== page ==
Minkowitz builds her case haphazardly, preferring to throw a jumble of observations, searing confessions and literary references into a chapter and let the reader derive from them what she will. But casually organized as it is, Ferocious Romance is never less than entertaining, and it’s sometimes stunning what Minkowitz dares to reveal about herself as she steps so bravely outside her own social enclave. "Looking like a woman is harder than clapping for Pat Buchanan," she writes, owning up to her own misogyny. Sometimes she steps too far, and in her attempt to embrace the femininity she so hates and fears, Minko witz starts to sound like the proverbial Woman Who Loves Too Much — willing to take on the burden of understanding without demanding to be understood, to make excuses without being excused, to see behind the veil while keeping her own true self hidden. She seems to expect that her revolutionary empathy will yield radical change, not considering how empathy for the oppressor hasn’t done a lot to further civil rights.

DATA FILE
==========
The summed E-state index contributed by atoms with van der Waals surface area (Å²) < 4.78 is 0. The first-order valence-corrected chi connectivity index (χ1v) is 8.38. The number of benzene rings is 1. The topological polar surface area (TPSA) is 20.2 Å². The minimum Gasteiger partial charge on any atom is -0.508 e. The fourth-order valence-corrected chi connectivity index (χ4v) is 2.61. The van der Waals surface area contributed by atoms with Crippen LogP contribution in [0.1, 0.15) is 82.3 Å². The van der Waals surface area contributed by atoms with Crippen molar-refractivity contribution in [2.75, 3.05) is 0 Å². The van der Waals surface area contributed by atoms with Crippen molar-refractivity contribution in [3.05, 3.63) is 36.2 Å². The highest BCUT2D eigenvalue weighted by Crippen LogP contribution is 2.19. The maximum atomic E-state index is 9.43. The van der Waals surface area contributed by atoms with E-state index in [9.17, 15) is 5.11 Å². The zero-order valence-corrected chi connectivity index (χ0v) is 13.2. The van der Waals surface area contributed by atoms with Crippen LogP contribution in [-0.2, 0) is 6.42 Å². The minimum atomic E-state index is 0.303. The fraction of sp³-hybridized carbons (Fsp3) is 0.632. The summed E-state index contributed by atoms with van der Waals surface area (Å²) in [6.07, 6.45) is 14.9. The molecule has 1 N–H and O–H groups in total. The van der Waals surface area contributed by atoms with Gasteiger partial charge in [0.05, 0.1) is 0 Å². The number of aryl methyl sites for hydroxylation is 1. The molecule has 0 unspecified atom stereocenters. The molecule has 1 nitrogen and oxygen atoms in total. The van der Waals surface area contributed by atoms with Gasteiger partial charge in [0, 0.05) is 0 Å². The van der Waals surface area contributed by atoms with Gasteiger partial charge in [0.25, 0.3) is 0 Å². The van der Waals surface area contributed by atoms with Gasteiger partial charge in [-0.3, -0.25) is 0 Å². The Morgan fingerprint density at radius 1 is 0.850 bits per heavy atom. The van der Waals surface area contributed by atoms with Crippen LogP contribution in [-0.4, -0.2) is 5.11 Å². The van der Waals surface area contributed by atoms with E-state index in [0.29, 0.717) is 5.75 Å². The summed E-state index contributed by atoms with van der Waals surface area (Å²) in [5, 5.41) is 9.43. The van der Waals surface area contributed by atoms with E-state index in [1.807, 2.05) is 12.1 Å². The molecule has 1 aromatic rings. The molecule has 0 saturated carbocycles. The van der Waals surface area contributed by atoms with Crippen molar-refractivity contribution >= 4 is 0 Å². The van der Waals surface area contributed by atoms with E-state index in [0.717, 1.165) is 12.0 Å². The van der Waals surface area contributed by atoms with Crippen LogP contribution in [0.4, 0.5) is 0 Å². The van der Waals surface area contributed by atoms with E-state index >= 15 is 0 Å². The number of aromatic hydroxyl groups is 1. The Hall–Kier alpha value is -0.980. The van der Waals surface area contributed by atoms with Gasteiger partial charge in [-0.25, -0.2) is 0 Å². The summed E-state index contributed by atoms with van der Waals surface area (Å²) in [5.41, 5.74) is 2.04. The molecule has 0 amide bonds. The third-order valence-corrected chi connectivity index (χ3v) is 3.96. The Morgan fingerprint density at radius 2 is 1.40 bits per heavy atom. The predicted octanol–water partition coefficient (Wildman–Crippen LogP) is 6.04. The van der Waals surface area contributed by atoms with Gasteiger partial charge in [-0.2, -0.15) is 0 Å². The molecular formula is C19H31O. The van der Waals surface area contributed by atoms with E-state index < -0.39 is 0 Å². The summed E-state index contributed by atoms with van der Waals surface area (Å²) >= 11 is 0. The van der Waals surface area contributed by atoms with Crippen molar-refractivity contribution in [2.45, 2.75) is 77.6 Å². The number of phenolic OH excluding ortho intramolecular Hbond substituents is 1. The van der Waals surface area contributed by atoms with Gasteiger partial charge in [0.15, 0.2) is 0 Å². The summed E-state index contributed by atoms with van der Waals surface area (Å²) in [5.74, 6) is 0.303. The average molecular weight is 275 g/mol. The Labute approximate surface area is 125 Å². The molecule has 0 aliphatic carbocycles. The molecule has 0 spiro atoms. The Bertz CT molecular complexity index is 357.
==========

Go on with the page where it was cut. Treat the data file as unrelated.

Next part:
But maybe civil rights isn’t the point, and doesn’t always have to be. Maybe it’s ungenerous, unfair even, to evaluate Ferocious Romance as a political document, or even a philosophical treatise, because in the end it’s really only a heartfelt, tender memoir about learning to feel and give love. The rituals of religious fervor and the backrooms of lesbian bars, Minkowitz understands, have up until now offered "a much safer space than a relationship, where the fire would be that much more searing and excruciating. Where I might hang naked on a cross for someone for God knows how long . . . experiencing the unbearable feeling of connection, the horrible dangers of trust." It’s easier, then, to be enveloped in the presumably loving arms of the Promise Keepers than it is to stare into the eyes of a potential real-life kindred spirit. And in its messy but utterly endearing grab at redemption, Ferocious Romance proves nothing really more, or less, profound than that.